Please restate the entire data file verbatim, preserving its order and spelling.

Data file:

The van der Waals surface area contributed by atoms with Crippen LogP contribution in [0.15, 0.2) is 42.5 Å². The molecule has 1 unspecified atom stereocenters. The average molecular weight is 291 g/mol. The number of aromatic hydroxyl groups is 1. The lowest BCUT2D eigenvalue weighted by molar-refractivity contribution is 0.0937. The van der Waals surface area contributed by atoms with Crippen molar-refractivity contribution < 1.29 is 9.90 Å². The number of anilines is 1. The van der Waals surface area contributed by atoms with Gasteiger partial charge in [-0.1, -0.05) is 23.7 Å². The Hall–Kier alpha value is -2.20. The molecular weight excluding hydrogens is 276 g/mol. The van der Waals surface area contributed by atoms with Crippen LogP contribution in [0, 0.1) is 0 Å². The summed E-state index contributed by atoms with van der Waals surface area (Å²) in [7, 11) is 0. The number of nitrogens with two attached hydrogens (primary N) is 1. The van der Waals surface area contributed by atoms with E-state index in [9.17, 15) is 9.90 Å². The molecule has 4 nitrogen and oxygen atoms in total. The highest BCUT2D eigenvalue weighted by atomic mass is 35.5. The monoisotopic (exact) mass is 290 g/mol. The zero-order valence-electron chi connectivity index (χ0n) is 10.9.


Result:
The van der Waals surface area contributed by atoms with Crippen LogP contribution in [0.15, 0.2) is 42.5 Å². The molecule has 1 unspecified atom stereocenters. The average molecular weight is 291 g/mol. The number of aromatic hydroxyl groups is 1. The lowest BCUT2D eigenvalue weighted by molar-refractivity contribution is 0.0937. The van der Waals surface area contributed by atoms with Crippen molar-refractivity contribution < 1.29 is 9.90 Å². The number of anilines is 1. The van der Waals surface area contributed by atoms with Gasteiger partial charge in [-0.1, -0.05) is 23.7 Å². The Hall–Kier alpha value is -2.20. The molecular weight excluding hydrogens is 276 g/mol. The van der Waals surface area contributed by atoms with Crippen LogP contribution in [0, 0.1) is 0 Å². The summed E-state index contributed by atoms with van der Waals surface area (Å²) in [7, 11) is 0. The number of nitrogens with two attached hydrogens (primary N) is 1. The van der Waals surface area contributed by atoms with E-state index in [9.17, 15) is 9.90 Å². The molecule has 4 nitrogen and oxygen atoms in total. The highest BCUT2D eigenvalue weighted by atomic mass is 35.5. The monoisotopic (exact) mass is 290 g/mol. The zero-order valence-electron chi connectivity index (χ0n) is 10.9.